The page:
Ask someone what tax bracket they fall into and you’ll likely hear a percentage such as 15%, 28% or 33%. But the fact is, people could fall into all these brackets -- and more. You don’t pay the same tax rate on every dollar of income you receive.In this country we have what’s called a “graduated” or “progressive” tax rate system: as your income increases, the tax rate you pay goes up, but only on the amount above a certain threshold.
Here are what the tax brackets look like for a married couple who files jointly this year:(1)
If this couple’s 2011 taxable income is $78,000, their federal tax bill will come to $11,750. Here’s how it’s calculated:
1. 10% tax on the first $17,000 = $1,7002. 15% tax on the first next $52,000 = $7,8003. 25% tax on the first $9,000 = $2,250
In the above example, this couple’s weighted average tax rate is actually about 15.4%, not 25%.Knowing the best way to convert the money they’ve saved into income is one of the biggest challenges retirees face. Which accounts do you tap first? How much from each? If a retiree takes out too much, you risk running out of money before you run out of life. At the other extreme, if you’re too stingy with your withdrawals, you’re likely to have a miserable retirement.While we can’t foresee or control what the financial markets will return or where interest rates will be, one area that (usually) provides a large measure of predictability is taxes.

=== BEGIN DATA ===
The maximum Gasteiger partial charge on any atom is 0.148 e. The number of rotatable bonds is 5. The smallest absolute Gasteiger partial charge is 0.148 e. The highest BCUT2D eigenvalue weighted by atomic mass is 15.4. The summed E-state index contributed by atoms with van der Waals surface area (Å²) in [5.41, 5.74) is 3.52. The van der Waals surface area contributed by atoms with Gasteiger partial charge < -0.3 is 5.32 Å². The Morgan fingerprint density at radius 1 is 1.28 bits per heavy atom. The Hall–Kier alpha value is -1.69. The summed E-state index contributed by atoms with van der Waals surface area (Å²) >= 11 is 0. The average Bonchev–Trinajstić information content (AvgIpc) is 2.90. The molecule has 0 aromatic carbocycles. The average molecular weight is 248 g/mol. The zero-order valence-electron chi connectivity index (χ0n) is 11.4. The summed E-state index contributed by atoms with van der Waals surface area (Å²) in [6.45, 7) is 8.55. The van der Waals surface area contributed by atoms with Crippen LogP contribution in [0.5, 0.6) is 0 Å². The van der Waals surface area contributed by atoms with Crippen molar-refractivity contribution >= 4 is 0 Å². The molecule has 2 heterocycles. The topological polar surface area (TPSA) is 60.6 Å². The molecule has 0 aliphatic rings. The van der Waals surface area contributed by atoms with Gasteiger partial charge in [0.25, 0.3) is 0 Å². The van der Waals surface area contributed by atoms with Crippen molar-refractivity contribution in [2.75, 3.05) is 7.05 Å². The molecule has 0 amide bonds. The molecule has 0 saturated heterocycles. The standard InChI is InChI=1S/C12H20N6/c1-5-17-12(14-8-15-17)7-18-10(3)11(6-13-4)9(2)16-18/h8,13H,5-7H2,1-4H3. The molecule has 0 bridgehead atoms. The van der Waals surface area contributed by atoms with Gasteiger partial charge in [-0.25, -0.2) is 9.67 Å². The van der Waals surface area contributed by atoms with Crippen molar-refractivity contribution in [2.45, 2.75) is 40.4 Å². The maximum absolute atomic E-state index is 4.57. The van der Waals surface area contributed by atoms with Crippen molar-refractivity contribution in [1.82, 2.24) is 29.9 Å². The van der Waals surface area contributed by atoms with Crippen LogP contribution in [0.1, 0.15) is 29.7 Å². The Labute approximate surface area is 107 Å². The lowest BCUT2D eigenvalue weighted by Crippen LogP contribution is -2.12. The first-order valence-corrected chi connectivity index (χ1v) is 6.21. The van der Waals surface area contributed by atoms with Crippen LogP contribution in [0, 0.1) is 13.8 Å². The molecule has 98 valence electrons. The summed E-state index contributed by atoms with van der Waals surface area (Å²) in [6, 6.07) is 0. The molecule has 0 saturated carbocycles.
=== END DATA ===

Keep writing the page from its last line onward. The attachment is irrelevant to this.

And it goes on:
If you know in advance (even if it’s only for the next two years) what tax rates are going to be, you can -- and should -- use this to your advantage. The lower your tax bill, the less you have to withdraw, and the longer your money can remain invested and (hopefully) growing.As a retiree, you may have assets sitting in a variety of different accounts including company retirement plans, individual stocks and IRAs.
When you break it all down, they fall into one of four categories:
1. Pension - Defined benefit plan income from a former employer (lucky you!) as well as Social Security. This is taxable income that is automatically paid at least monthly.
2. Taxable Accounts - you pay tax on any realized gains or income and can also deduct any losses. These include brokerage accounts, savings accounts, CDs, and checking accounts.
3. Tax-deferred Retirement Accounts - 401(k), 403(b), 457, Keogh, SEP, SIMPLE, traditional IRA. Income tax is due when withdrawals are taken. (Mandatory withdrawals generally begin at age 70½.)
4. Tax-free Roth IRA, 401(k), and 403(b) accounts. Qualified withdrawals are completely free of income tax.The key is to not waste a chance to pull money out of taxable accounts -- even if it’s more than you need that year -- whenever you can do so at very low tax rates.
As Dr. Bill Reichenstein, professor of investments at Baylor University, likes to say, “The government is the minority owner of your 401(k). Look for opportunities to lower the government’s percentage.”Next week: filling your retirement income “bucket” with the right kind of dollars will prolong the life of your retirement portfolio.1.. IRS Rev. Proc. 2011-12.
2. After all deductions, exemptions, adjustments, etc.
Ms. Buckner is a Retirement and Financial Planning Specialist at Franklin Templeton Investments. The views expressed in this article are only those of Ms. Buckner or the individual commentator identified therein, and are not necessarily the views of Franklin Templeton Investments, which has not reviewed, and is not responsible for, the content.
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